[Jesus] took her by the hand and said to her, “Talitha koum!” (which means “Little girl, I say to you, get up!”). 42 Immediately the girl stood up and began to walk around (she was twelve years old). At this they were completely astonished.

Peter took her by the hand. He said to her, “Tabitha, get up,” just as he had seen Jesus say, “Talitha koum!”

Paul wrote to his disciple, Timothy: (2 Timothy 3:10–11)
You, however, know all about my teaching, my way of life, my purpose, faith, patience, love, endurance, 11 persecutions, sufferings—what kinds of things happened to me in Antioch, Iconium and Lystra, the persecutions I endured. Yet the Lord rescued me from all of them.

Paul shared with Timothy his teaching, his way of life, his purpose, his faith. Timothy shared experiences with Paul and saw his patience, love, endurance. He saw how Paul handled persecution and suffering.

In a discipling relationship, far more is taught than just words.

Fifth, there is a risk in discipling.

We become vulnerable with the people we disciple. We allow them to enter our life and see who we are, why we do what we do. We make mistakes and allow them to see how we handle our mistakes. We allow them to see our imperfections.

As we do this, we open ourselves to the possibility of being hurt by those we trusted with such precious insight.

Jesus spent three years with Judas. Judas was entrusted with the finances of the disciples. Judas was present at the miracles we read about in the gospels. Judas walked with Jesus. He laughed with Jesus. He was amazed, as were the other disciple amazed, when Jesus walked on water to them in a storm. But Judas had his own agenda and out of a confusion of motives, he took advantage of his close relationship with Jesus to betray him. Jesus endured the pain of seeing Judas betray him.

We face the same risk when we allow the people we disciple to see into our inner world. But this is a risk we have to take. If we are going to pass on to others what we have learned, we have to allow those we disciple to see who we are and why we do what we do.

Who are you discipling?

Parents, you are given responsibility by God to disciple your children.

When Moses passed on to Israel the law God had given, he said, (Deuteronomy 6:4–9)
Hear, O Israel: The Lord our God, the Lord is one. 5 Love the Lord your God with all your heart and with all your soul and with all your strength. 6 These commandments that I give you today are to be on your hearts. 7 Impress them on your children. Talk about them when you sit at home and when you walk along the road, when you lie down and when you get up. 8 Tie them as symbols on your hands and bind them on your foreheads. 9 Write them on the doorframes of your houses and on your gates.

Sitting down once a week or even once a day and having a family devotion is not what is instructed. It may be part of what you do as a parent, but it should not be all that you do. When you sit at home, when you walk along the road or drive to school or to do errands. When you go on vacation, when you go shopping, when you work in the garden, when you clean the house, when you pay the bills, when you watch a movie together, when you read a book together. In all these things and more parents are charged with the responsibility of teaching, by words and deeds, what they have learned from others about how to life a life devoted to Jesus. As children age, parents need to be increasingly vulnerable so their children can learn what it means to be a disciple of Jesus.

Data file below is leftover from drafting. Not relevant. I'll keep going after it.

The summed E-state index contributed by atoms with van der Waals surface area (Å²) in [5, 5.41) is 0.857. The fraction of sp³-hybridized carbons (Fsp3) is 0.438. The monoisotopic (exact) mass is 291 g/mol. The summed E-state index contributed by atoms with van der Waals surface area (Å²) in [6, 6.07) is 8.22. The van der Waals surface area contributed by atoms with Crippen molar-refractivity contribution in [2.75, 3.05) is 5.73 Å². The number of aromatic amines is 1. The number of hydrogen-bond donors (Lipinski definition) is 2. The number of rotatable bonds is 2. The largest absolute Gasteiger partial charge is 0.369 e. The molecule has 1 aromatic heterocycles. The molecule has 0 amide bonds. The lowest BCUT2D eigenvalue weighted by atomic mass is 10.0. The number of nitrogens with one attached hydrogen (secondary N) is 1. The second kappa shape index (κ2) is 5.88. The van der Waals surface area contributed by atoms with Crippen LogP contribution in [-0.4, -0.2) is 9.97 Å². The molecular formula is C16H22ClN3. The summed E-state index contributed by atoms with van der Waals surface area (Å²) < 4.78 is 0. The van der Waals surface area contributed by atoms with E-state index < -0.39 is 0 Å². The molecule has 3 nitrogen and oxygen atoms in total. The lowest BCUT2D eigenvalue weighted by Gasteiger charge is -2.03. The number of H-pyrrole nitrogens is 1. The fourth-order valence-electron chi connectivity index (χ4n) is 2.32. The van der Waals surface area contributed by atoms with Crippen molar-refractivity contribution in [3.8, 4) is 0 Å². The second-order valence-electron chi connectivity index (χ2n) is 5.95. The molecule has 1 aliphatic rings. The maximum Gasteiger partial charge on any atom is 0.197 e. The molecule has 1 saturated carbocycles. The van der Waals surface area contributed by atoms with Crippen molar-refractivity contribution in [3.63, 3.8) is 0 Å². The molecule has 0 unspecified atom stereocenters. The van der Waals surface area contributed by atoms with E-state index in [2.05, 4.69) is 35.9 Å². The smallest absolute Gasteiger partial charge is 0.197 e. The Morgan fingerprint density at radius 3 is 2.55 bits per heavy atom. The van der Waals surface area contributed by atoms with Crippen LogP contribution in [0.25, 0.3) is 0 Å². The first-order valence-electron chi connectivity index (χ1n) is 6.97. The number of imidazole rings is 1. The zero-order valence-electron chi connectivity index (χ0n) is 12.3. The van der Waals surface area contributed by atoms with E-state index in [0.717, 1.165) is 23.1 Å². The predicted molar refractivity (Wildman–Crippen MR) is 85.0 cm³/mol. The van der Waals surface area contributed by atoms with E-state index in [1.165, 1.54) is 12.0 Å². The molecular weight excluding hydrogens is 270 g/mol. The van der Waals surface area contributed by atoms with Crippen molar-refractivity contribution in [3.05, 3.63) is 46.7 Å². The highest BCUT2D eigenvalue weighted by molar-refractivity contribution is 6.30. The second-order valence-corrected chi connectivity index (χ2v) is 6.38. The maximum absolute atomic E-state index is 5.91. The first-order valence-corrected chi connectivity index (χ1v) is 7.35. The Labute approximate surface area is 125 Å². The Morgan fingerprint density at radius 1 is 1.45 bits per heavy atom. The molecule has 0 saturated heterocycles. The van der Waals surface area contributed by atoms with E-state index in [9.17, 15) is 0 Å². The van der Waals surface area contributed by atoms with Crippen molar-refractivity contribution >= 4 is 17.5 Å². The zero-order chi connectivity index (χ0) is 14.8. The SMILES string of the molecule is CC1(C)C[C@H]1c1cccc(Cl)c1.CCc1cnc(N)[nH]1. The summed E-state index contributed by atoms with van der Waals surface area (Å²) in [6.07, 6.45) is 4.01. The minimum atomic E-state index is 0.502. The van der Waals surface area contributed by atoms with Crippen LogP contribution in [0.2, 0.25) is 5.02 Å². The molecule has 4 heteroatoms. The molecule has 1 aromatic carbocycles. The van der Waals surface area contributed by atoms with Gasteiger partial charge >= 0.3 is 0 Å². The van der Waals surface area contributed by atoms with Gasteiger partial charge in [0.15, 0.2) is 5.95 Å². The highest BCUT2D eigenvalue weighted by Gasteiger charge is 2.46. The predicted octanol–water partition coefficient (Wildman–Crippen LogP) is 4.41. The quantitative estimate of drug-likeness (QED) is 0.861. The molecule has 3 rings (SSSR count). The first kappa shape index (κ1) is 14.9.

Sunday School is a modern invention, only about 250 years old. For the first 1,750 years of the church there was no Sunday School. Sunday School is a good thing; I am not speaking against it. But it cannot be a substitute for parents teaching their children themselves. God charges parents with the responsibility to pass on to their children what they have learned. We do this imperfectly, but our imperfection does not give us an excuse for not discipling our children.

Every one of us has the responsibility to pass on to others what we have learned and what we are learning. It may be that you do this through a small group. It may be that you do this with just one other person. But the treasure you receive as you learn from pastors and teachers and small group leaders is not to be kept to yourself. It is to be shared.

You don’t have to be an expert to teach. A perfectly good response to a question is, “I don’t know,” or, “I’ve wondered about that myself.” This allows everyone in the group to do research and come back the next time with a better understanding.

In a small group you could take turns teaching from a book you’ve read. Each of you will share what you have learned with the rest in your group.

There are many ways to disciple. If you have talent as a writer, then you should think about writing a book, an essay, or a blog that can be shared with others. Even if just three people read what you write on a blog, there are three people who will be blessed by what you write. In God’s economy, that is a great use of your talent and energy.

If those who preceded us had not passed on what they learned, we would be the ones who would have suffered. If we fail to pass on to others what we have learned and what we are learning, others will suffer.

Pray and ask God to open your eyes to see who it is he wants you to share what you have learned with.

Keep on learning and growing in your faith. Take what you learn and pass it on to others. Make disciples.